Welcome to First Nations Women Advocating Responsible Mining
What FNWARM Stands For?
THE CURRENT REALITY
The mining industry has the financial and human resources to fight for what it wants, and the political lobbying resources to wage its campaigns. Yet as of 2010 there had not been a major new metals mine open in BC since the ...
Many companies still believe they can get around the law and First Nations rights. They spend their time and resources trying to divide communities, or to limit their involvement in the process. They spend fortunes on PR campaigns that portray ...
Some more enlightened mining companies have realized that working with First Nations is not only the key to complying with the courts and getting approval for a project, but is also the key to future certainly for their projects ...
OTTAWA (February 9, 2016) – Former Assembly of First Nations (AFN) National Chiefs Georges Erasmus, Ovide Mercredi, Phil Fontaine, Shawn A-in-chut Atleo and Matthew Coon Come will convene at The Fairmont Queen Elizabeth Hotel in Montréal Thursday February 18 to discuss the way... Read More →
VANCOUVER, Feb. 9, 2016 /CNW/ – Today, Kwikwetlem First Nation (KFN) filed an Aboriginal title and rights and Charter claim with the Supreme Court. KFN has filed this claim as a part of KFN’s continuing efforts to ensure its title and rights over key areas in its... Read More →
VANCOUVER – Environmental groups are calling on the BC government and mining companies to commit to better practices and stronger regulations to protect the environment and communities from industrial pollution. Just as Premier Christy Clark announced last week more subsidies for... Read More →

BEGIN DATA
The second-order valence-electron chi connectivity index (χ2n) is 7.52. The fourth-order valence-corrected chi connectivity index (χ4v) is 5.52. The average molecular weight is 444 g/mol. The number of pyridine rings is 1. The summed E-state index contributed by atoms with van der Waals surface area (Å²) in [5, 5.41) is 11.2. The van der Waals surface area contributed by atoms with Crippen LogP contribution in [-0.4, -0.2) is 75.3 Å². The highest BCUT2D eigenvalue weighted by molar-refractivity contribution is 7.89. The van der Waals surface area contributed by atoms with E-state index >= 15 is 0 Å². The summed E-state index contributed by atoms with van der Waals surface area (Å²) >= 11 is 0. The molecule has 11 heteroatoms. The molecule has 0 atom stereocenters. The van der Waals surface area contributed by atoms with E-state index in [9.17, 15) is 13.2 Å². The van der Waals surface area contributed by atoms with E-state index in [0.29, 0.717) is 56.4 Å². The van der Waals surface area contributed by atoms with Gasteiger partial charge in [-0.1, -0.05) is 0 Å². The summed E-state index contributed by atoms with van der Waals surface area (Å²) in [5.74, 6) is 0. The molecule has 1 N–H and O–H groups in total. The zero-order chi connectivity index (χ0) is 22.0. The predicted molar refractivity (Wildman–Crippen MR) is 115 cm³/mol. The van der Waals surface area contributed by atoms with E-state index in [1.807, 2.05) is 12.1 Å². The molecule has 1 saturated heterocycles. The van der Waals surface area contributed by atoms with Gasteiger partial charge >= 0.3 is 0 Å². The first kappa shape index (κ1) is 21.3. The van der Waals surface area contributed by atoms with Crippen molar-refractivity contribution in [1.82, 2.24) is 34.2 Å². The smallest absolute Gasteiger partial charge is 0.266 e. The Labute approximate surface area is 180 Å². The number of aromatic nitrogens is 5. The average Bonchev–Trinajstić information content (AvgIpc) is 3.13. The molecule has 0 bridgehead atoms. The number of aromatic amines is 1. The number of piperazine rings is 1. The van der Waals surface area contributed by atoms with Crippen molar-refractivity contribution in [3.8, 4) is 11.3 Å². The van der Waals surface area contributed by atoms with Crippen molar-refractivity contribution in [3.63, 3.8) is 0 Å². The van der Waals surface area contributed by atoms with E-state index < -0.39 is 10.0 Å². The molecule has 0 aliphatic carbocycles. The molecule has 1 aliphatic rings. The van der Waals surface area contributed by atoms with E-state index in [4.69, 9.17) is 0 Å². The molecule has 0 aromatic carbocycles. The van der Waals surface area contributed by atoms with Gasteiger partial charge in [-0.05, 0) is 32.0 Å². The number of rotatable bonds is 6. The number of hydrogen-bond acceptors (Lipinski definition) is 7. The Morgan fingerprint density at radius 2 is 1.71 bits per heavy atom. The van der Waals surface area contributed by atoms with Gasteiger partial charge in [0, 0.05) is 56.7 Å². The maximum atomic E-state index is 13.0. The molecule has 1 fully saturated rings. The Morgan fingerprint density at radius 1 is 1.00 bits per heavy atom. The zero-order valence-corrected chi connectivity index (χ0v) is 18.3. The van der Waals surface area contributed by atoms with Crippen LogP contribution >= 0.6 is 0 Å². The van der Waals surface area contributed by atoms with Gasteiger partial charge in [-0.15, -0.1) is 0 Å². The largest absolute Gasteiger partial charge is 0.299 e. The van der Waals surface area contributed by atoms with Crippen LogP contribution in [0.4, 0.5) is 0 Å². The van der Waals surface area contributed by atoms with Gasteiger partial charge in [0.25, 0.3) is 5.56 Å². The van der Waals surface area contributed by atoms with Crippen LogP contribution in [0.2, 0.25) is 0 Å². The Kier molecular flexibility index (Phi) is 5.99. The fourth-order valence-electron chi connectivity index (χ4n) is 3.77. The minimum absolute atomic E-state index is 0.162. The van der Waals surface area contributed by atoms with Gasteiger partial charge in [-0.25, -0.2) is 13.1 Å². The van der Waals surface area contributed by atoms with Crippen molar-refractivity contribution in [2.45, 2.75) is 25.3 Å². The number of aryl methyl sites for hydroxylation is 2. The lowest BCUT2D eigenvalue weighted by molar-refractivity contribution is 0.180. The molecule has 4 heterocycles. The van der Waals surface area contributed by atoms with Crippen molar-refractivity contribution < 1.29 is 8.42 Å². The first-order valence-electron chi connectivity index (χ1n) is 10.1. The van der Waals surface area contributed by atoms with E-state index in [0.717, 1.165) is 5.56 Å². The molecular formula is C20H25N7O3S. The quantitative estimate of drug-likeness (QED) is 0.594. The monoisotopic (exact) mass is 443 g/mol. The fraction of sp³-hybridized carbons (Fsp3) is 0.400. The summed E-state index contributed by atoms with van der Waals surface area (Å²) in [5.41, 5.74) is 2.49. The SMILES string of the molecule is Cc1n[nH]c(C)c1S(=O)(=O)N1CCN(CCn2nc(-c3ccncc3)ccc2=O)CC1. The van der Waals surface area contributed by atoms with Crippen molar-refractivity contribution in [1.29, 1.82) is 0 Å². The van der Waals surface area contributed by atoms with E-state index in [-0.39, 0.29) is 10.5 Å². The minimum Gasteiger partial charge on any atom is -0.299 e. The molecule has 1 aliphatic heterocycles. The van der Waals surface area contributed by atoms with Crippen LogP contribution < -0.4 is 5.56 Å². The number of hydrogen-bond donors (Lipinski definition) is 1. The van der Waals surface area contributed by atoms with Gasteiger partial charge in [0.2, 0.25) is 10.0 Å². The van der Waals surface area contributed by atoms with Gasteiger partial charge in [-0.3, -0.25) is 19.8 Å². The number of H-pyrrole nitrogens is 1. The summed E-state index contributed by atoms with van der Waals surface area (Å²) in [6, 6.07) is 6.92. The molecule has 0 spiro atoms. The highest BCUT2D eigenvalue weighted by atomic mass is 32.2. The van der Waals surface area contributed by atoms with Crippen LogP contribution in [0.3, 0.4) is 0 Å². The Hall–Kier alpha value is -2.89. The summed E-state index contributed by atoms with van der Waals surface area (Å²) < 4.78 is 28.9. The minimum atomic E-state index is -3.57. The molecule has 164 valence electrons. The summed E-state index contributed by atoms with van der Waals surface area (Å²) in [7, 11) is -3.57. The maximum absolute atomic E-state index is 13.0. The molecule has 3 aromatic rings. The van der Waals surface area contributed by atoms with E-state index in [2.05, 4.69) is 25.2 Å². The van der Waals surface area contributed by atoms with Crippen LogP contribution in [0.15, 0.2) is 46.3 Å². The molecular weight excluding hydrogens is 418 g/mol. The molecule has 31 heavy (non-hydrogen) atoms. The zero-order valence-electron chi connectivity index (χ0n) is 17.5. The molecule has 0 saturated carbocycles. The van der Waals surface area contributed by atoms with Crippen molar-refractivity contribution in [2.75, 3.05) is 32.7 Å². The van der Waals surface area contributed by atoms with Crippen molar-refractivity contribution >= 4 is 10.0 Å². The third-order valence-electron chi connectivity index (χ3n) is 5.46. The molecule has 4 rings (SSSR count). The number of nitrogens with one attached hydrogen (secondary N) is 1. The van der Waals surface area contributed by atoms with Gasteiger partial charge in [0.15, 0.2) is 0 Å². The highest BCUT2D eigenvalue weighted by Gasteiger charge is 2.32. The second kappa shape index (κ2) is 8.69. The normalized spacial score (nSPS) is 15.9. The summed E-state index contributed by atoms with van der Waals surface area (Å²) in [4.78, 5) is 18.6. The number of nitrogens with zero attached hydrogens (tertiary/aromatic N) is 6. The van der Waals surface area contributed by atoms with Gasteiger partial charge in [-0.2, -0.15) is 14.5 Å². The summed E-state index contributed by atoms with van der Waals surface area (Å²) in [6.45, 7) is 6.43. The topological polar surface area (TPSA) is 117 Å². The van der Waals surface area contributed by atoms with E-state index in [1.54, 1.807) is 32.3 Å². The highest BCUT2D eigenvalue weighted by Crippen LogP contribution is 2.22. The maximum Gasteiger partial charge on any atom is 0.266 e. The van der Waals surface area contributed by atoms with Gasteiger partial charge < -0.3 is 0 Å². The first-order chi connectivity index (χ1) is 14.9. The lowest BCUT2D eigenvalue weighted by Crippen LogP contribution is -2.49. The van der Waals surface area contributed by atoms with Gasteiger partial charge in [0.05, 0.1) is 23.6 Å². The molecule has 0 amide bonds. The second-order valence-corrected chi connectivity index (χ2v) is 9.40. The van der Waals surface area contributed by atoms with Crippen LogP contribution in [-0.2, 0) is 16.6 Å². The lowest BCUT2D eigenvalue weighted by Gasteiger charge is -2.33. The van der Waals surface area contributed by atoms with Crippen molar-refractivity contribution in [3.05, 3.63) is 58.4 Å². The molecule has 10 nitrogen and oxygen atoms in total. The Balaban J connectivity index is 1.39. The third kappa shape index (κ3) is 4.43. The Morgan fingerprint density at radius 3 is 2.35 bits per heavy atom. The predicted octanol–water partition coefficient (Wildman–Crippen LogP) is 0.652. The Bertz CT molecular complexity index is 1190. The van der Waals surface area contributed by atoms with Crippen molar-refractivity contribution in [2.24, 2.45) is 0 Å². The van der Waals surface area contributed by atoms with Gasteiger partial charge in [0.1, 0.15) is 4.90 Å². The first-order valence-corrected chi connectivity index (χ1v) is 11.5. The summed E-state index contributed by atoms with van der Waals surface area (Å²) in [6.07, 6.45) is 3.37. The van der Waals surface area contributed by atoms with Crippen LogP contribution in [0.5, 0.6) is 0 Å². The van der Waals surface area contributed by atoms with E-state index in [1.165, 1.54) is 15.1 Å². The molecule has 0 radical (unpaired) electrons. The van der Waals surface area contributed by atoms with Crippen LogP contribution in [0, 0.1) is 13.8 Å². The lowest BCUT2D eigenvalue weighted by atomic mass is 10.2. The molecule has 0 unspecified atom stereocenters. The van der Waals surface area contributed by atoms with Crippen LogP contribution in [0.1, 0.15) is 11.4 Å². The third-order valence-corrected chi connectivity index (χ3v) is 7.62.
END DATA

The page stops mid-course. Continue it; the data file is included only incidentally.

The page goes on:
Despite market volatility and downward pressure on commodity prices, the mining industry’s economic contributions to Canada remain strong during the downturn, according to a new report from the Mining Association of Canada (MAC). “The findings of this report serve as a reminder... Read More →
As leading figures in their communities and as mothers, their priority is to protect their homes, communities and traditional lands and waters from the type of mining practices that have left BC riddled with close to 2,000 abandoned mines – two thirds of which are still spewing pollutants. They came together to share their stories and to work for change. Some have worked for or had family members work for mining companies and have learned first -hand how the promise of riches can quickly turn into destroyed lands and limited low-paying jobs for those whose people have, for millennia, depended on those lands.
Members are aware of the social trauma that mining towns can create for First Nations people of both genders and all ages, but particularly for women and children. To quote FNWARM member and mother-of-three Anne Marie Sam: “I question how my young daughters will be impacted by growing up in a mining town.” ... Read more